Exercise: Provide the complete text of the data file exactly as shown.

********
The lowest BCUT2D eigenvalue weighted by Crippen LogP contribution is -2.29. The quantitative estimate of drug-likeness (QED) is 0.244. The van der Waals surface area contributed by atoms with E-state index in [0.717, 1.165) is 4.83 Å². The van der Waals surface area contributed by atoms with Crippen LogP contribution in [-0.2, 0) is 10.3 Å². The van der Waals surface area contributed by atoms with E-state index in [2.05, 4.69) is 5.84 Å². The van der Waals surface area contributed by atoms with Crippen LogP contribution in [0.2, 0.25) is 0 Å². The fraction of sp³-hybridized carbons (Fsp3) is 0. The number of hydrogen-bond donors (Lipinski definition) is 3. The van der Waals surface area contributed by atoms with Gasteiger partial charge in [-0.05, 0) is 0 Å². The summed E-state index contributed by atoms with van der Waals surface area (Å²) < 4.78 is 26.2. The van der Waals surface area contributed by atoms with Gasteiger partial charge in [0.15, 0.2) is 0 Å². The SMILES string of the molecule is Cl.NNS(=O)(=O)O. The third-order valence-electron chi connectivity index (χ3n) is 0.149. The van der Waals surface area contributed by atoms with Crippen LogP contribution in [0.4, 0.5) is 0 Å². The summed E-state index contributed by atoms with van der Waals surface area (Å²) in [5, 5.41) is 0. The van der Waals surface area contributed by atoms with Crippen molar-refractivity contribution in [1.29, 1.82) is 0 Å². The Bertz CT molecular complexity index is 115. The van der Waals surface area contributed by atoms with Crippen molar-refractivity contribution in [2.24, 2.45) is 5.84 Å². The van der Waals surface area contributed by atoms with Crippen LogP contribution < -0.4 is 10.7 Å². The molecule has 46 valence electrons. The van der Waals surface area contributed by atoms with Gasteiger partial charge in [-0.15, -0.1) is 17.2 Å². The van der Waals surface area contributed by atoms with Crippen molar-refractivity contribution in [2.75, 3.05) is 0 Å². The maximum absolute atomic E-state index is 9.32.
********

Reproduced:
The lowest BCUT2D eigenvalue weighted by Crippen LogP contribution is -2.29. The quantitative estimate of drug-likeness (QED) is 0.244. The van der Waals surface area contributed by atoms with E-state index in [0.717, 1.165) is 4.83 Å². The van der Waals surface area contributed by atoms with Crippen LogP contribution in [-0.2, 0) is 10.3 Å². The van der Waals surface area contributed by atoms with E-state index in [2.05, 4.69) is 5.84 Å². The van der Waals surface area contributed by atoms with Crippen LogP contribution in [0.2, 0.25) is 0 Å². The fraction of sp³-hybridized carbons (Fsp3) is 0. The number of hydrogen-bond donors (Lipinski definition) is 3. The van der Waals surface area contributed by atoms with Gasteiger partial charge in [-0.05, 0) is 0 Å². The summed E-state index contributed by atoms with van der Waals surface area (Å²) < 4.78 is 26.2. The van der Waals surface area contributed by atoms with Gasteiger partial charge in [0.15, 0.2) is 0 Å². The SMILES string of the molecule is Cl.NNS(=O)(=O)O. The third-order valence-electron chi connectivity index (χ3n) is 0.149. The van der Waals surface area contributed by atoms with Crippen LogP contribution in [0.4, 0.5) is 0 Å². The summed E-state index contributed by atoms with van der Waals surface area (Å²) in [5, 5.41) is 0. The van der Waals surface area contributed by atoms with Crippen molar-refractivity contribution in [1.29, 1.82) is 0 Å². The Bertz CT molecular complexity index is 115. The van der Waals surface area contributed by atoms with Crippen molar-refractivity contribution in [2.24, 2.45) is 5.84 Å². The van der Waals surface area contributed by atoms with Crippen LogP contribution < -0.4 is 10.7 Å². The molecule has 46 valence electrons. The van der Waals surface area contributed by atoms with Gasteiger partial charge in [-0.15, -0.1) is 17.2 Å². The van der Waals surface area contributed by atoms with Crippen molar-refractivity contribution in [2.75, 3.05) is 0 Å². The maximum absolute atomic E-state index is 9.32.